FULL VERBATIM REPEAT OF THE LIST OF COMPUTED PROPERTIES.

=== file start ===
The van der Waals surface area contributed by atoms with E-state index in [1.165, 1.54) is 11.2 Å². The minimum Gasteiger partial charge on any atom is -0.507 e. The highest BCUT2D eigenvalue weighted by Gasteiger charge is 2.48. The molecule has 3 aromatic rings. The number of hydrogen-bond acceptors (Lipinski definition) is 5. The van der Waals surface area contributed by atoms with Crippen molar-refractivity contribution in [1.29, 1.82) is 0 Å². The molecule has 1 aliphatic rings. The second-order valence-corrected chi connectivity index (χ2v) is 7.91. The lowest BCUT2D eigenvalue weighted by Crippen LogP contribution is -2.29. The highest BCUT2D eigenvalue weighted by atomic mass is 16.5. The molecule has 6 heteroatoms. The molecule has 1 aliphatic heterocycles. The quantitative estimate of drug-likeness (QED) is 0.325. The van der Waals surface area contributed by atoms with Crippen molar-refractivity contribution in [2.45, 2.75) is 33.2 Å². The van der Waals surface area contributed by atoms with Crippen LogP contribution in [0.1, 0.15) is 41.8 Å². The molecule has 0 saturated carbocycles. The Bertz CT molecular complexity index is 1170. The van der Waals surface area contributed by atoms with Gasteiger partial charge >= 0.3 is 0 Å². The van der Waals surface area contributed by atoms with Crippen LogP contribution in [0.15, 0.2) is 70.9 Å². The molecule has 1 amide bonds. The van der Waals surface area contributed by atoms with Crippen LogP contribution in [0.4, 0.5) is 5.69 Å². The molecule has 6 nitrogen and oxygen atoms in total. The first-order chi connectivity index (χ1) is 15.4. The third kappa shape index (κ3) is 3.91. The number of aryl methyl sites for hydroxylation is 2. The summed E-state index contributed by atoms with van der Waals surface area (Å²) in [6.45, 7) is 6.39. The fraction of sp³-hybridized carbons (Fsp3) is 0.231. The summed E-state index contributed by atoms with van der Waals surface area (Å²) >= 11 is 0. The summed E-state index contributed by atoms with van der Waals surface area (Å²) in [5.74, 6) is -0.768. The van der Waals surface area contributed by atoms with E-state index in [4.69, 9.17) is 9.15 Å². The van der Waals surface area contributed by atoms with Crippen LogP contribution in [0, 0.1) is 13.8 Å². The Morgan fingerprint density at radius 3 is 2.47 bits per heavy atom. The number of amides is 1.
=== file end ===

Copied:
The van der Waals surface area contributed by atoms with E-state index in [1.165, 1.54) is 11.2 Å². The minimum Gasteiger partial charge on any atom is -0.507 e. The highest BCUT2D eigenvalue weighted by Gasteiger charge is 2.48. The molecule has 3 aromatic rings. The number of hydrogen-bond acceptors (Lipinski definition) is 5. The van der Waals surface area contributed by atoms with Crippen molar-refractivity contribution in [1.29, 1.82) is 0 Å². The molecule has 1 aliphatic rings. The second-order valence-corrected chi connectivity index (χ2v) is 7.91. The lowest BCUT2D eigenvalue weighted by Crippen LogP contribution is -2.29. The highest BCUT2D eigenvalue weighted by atomic mass is 16.5. The molecule has 6 heteroatoms. The molecule has 1 aliphatic heterocycles. The quantitative estimate of drug-likeness (QED) is 0.325. The van der Waals surface area contributed by atoms with Crippen molar-refractivity contribution in [2.45, 2.75) is 33.2 Å². The van der Waals surface area contributed by atoms with Crippen LogP contribution in [0.1, 0.15) is 41.8 Å². The molecule has 0 saturated carbocycles. The Bertz CT molecular complexity index is 1170. The van der Waals surface area contributed by atoms with Gasteiger partial charge >= 0.3 is 0 Å². The van der Waals surface area contributed by atoms with Crippen LogP contribution in [0.15, 0.2) is 70.9 Å². The molecule has 1 amide bonds. The van der Waals surface area contributed by atoms with Crippen LogP contribution in [0.4, 0.5) is 5.69 Å². The molecule has 6 nitrogen and oxygen atoms in total. The first-order chi connectivity index (χ1) is 15.4. The third kappa shape index (κ3) is 3.91. The number of aryl methyl sites for hydroxylation is 2. The summed E-state index contributed by atoms with van der Waals surface area (Å²) in [6.45, 7) is 6.39. The fraction of sp³-hybridized carbons (Fsp3) is 0.231. The summed E-state index contributed by atoms with van der Waals surface area (Å²) >= 11 is 0. The summed E-state index contributed by atoms with van der Waals surface area (Å²) in [5.74, 6) is -0.768. The van der Waals surface area contributed by atoms with E-state index in [4.69, 9.17) is 9.15 Å². The van der Waals surface area contributed by atoms with Crippen LogP contribution in [0, 0.1) is 13.8 Å². The Morgan fingerprint density at radius 3 is 2.47 bits per heavy atom. The number of amides is 1.